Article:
“The Sex Lady Talks”: Disability Rights and the Normalization of Sex in a 1980s InstitutionRoundup
tags: sexuality, Sex Education, disability history
ELIZABETH A. NELSON @NelsonHistorian is an Assistant Professor in the Medical Humanities and Health Studies Program at Indiana University-Purdue University, Indianapolis (IUPUI) and the coordinator of the Indiana Women’s Prison History Project.
EMILY S. BECKMAN @EmilyBeckman is Director and Assistant Professor of Medical Humanities and Health Studies in the School of Liberal Arts at IUPUI and co-Director of the Scholarly Concentration in Medical Humanities at the Indiana University School of Medicine.
MODUPE LABODE @ModupeLabode is a curator at the National Museum of American History in Washington, DC.
When recreational therapist Lisa Freeman began working in the Dual Diagnosis Unit at Indiana’s Central State Hospital in 1986, she frequently encountered patients having sex in and around the unit.1 Central State was a long-term psychiatric hospital and the Dual Diagnosis Unit (DDU) served patients who had been diagnosed with both mental illness and intellectual disability. As Freeman later recalled, on the DDU, “it was not uncommon to hit a stairwell and find people copulating in the stairwells or behind the bushes in the grove or outside your office door.”2 At Central State, as in most 20th-century psychiatric institutions, staff traditionally responded to sexual behavior among patients with punishment or denial. Freeman departed from these norms and instead attempted to create a sex-positive environment where DDU residents could engage in consensual sexual relationships with dignity and privacy.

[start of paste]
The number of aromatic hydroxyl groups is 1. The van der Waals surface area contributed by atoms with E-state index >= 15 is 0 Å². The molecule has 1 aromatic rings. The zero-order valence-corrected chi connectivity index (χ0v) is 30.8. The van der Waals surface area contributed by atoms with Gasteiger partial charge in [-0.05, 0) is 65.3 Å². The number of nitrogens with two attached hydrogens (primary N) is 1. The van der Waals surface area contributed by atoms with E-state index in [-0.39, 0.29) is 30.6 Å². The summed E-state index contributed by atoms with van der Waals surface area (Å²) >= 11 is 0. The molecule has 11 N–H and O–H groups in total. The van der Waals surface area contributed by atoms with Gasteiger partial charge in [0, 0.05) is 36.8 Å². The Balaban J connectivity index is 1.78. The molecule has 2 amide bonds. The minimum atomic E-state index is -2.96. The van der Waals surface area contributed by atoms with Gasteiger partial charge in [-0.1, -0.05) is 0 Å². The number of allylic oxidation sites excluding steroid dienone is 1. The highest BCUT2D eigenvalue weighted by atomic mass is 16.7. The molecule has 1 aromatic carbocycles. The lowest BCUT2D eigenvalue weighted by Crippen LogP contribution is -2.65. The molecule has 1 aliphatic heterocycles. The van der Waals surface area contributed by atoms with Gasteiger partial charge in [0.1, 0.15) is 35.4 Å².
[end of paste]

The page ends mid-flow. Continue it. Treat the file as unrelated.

Freeman’s advocacy on behalf of patients’ rights to sexual intimacy reveals some of the complexities of paternalistic models of care for people with intellectual disabilities in the late 20th century. Grassroots action on the part of DDU staff demonstrates that the expansion of disability rights was possible within state-run psychiatric hospitals during the era of deinstitutionalization. At the same time, it’s important to remember that Freeman’s program was exceptional for its time, and took place within the context of continued limitations on sexual and reproductive rights for people with disabilities in a supposedly post-eugenic era.
For Freeman, the central issue was consent: “everything was okay if you were an adult and consented to it.” To help create a culture of consent, Freeman brought in an expert. She ignored the hospital hierarchy (in her words, she “went rogue”) and recruited a community educator from the local Planned Parenthood to hold regular classes for residents in the DDU. The educator, known by many residents as the “Sex Lady,” visited the DDU over the course of three months, and used educational videos, dolls, and props to supplement her discussions of anatomy, hygiene, and contraception. The Planned Parenthood educator also advocated for a safe, private place for people to be intimate and ready availability of condoms. With these changes, the problem of patients copulating in stairwells diminished. And as articles in the DDU Review indicated, patients emerged with a greater understanding of safer sex practices and of their own sexual agency, including their right to refuse unwanted sexual advances.
Throughout most of the 20th century, sex between people with disabilities was taboo at best, if not subject to eugenic controls such as forced sterilization and institutionalization. In fact, the state of Indiana passed the world’s first eugenic sterilization law in 1907. Beginning in the 1970s, institutions throughout the United States and Western Europe attempted to “normalize institutional living” for patients with intellectual disabilities or mental illness, for example, by instituting mixed-sex floors. The DDU was established in 1974 in this climate of normalization as an integrated unit at Central State, at the same time that the century-old sex-segregated buildings were demolished. As Allison Carey has argued, the principle of normalization, although it “stressed the pursuit of equality and liberty,…it also legitimated professional supervision and control.”3 At Central State, sexual behavior among residents of a mixed-sex unit proved to be a controversial issue that care staff were left to negotiate.
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